New faces at the Bundesbank abroad – in New York, Brussels, Singapore and São Paulo

World map with city names

Dr Jens Reich – Representative at the Bundesbank’s Representative Office in New York

Jens Reich ©Jürgen Naumann
I have been heading up the Representative Office in New York since 1 August 2021. A total of seven Bundesbankers work at the office here. We are responsible for monitoring and analysing monetary policy, economic and political developments in the United States, Canada and Mexico.

The Representative Office also maintains an extensive liaison network including contacts from the Fed and other supervisory authorities, from banks and financial institutions as well as from associations and think tanks. Owing to pandemic restrictions, maintaining this network means meeting with numerous points of contact individually or in very small groups. Luckily, restaurant owners in New York have set up small and larger wooden booths on pavements and in parks so that these meetings can be held “outside” even at this time of the year.

The work we cover runs the gamut of topics at the Bundesbank, from developments in payments, the introduction of central bank digital currency, the finalisation of Basel III and monetary policy meetings through to supply chain difficulties. As far as that latter point is concerned, I have some personal experience of these supply problems because containers – such as the container with removal goods in our case – are taking months to be delivered. For us, this has led to an uneasy relationship with airbeds.

Marie-Therese Gold – Permanent Representation of the Federal Republic of Germany at the EU in Brussels

Marie-Therese Gold ©private
I have been working at the Permanent Representation since April 2021. The focus of my work here in Brussels is on banking regulation and payments. I previously worked in the Banking Supervision Law and International Banking Supervision Division at the Bundesbank.

In banking regulation, a lot happens at the international level. The compromises reached in Brussels have a major impact on legislation and regulation in EU Member States. One key dossier is the transposition of the finalised Basel III standard into EU law. The European Commission published its implementation proposals for this at the end of October 2021. Preparations have already begun at the council I attend. It is exciting to experience how such processes take place here and how negotiations are made between Member States, how compromises are reached and how things “work” at the institutions in Brussels.

My start in Brussels was affected by the COVID-19 pandemic. I had to quarantine when I first arrived, and in Belgium there was an obligation to work from home until the summer, which meant that the initial induction period was primarily virtual. The offices – like the whole of the European district – were pretty empty. “Normal” life only slowly started to return to the European district in the early summer.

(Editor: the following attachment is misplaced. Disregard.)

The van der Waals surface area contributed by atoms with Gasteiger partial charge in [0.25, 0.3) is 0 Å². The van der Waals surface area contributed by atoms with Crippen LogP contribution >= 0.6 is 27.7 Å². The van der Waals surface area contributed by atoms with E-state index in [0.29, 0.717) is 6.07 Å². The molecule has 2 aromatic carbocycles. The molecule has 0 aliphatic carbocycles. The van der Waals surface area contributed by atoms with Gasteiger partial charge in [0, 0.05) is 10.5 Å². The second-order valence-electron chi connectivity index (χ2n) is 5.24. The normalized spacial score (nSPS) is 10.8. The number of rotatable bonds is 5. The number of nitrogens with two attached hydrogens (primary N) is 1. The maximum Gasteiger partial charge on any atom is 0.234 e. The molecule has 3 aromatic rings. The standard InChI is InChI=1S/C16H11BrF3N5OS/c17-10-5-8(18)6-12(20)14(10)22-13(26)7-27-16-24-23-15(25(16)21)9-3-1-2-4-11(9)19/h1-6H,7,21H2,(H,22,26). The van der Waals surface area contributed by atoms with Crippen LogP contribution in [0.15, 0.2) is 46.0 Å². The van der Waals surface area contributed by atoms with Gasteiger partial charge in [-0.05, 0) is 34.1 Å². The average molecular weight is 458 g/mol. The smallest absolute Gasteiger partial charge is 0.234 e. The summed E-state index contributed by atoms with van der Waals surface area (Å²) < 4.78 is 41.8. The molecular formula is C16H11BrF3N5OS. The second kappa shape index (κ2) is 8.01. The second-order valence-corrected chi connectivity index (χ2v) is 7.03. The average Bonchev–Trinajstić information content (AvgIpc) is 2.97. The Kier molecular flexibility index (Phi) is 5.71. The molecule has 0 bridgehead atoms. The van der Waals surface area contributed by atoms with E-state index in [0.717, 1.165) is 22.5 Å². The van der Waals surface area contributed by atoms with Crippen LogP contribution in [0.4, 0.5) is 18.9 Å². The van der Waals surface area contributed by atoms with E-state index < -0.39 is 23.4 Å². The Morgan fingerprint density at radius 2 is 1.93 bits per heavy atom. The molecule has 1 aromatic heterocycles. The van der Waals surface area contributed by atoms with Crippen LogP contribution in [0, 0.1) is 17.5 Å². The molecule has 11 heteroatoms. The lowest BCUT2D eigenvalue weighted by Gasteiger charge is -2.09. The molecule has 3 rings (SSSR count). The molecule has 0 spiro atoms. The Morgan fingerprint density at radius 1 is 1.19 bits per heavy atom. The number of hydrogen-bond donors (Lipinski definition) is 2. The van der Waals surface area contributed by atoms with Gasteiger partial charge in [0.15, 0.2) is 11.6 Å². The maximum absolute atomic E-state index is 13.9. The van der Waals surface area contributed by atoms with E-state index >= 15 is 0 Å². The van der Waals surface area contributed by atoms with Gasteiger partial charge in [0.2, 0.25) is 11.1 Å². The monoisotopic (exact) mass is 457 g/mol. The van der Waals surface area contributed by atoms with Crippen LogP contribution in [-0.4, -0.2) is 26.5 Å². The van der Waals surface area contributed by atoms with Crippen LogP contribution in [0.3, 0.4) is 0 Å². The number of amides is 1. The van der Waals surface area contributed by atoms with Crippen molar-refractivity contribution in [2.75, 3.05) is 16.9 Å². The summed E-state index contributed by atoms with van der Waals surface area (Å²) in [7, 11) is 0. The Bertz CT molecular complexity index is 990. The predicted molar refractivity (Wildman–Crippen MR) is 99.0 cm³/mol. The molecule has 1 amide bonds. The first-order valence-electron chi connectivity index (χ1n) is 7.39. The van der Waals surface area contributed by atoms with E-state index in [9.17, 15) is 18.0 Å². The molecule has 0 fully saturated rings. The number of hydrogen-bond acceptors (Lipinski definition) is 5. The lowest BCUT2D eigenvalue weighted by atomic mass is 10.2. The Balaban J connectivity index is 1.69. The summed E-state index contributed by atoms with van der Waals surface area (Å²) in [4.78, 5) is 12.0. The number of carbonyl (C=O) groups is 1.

Michael Schardt – German Embassy in Singapore

Michael Schardt ©Esther Yeo
I have been the representative of the Bundesbank for South-East Asia in Singapore since July 2021. In my previous role, I covered the Bank’s foreign reserves as a financial risk analyst. Preparing for the change of job and starting in Singapore was rather challenging, chiefly due to the pandemic. Following several weeks in quarantine, my wife and I quickly found our feet in our new environment. So far, we have particularly enjoyed the countless parks with all of their exotic flora and fauna, which we continue to find fascinating in this highly urbanised setting.

The work at the German Embassy is quite varied: in my role as a representative of the Bundesbank, I am responsible for reporting on financial and monetary policy developments in the region. I also act as a financial adviser within the Federal Foreign Office. As a trend-setting location within the fintech landscape, Singapore is also especially attractive to guests – which is why my tasks include accompanying delegates, maintaining contacts in the city and initiating events as well.

That said, the “traditional” options for maintaining contacts have been very much limited in Singapore over the past few months owing to the pandemic. I therefore hope that I will be able to travel soon and delve further into the topics that shape the future of the region and capture relevant developments for the Bundesbank on the ground here.

Alexander Lieber –Deutsches Generalkonsulat in São Paulo

Alexander Lieber ©Julius Calaminus
Oi, tudo bem? Hi, how’s it going? Since I arrived in São Paulo in July 2021 after leaving the division “International Monetary Affairs/IMF/G7/G20” at the Bundesbank, I have heard and said this greeting thousands of times – and luckily the coronavirus situation here has also improved significantly since then. Although normal life in the office has not yet returned in Brazil, people at the German Consulate General are now largely working at the office again and we can already meet up with some Brazilian contacts for lunch in small groups, for example.

We have some catching up to do. The ceremony to mark the change of office and the first visit to the Central Office of the Brazilian central bank and the German Embassy in Brasília will probably happen next year. The same goes for my maiden trips to Argentina and other South American countries whose developments I also track from here in São Paulo.

These are challenging times and there is still a lot to keep us on our toes: with the pandemic now seeming to have largely been brought under control, Brazil is facing major economic challenges as well as the presidential elections in October 2022, which are already casting their shadows in politics, media and the economy on a daily basis.

Text: Jens Reich, Marie-Therese Gold, Michael Schardt, Alexander Lieber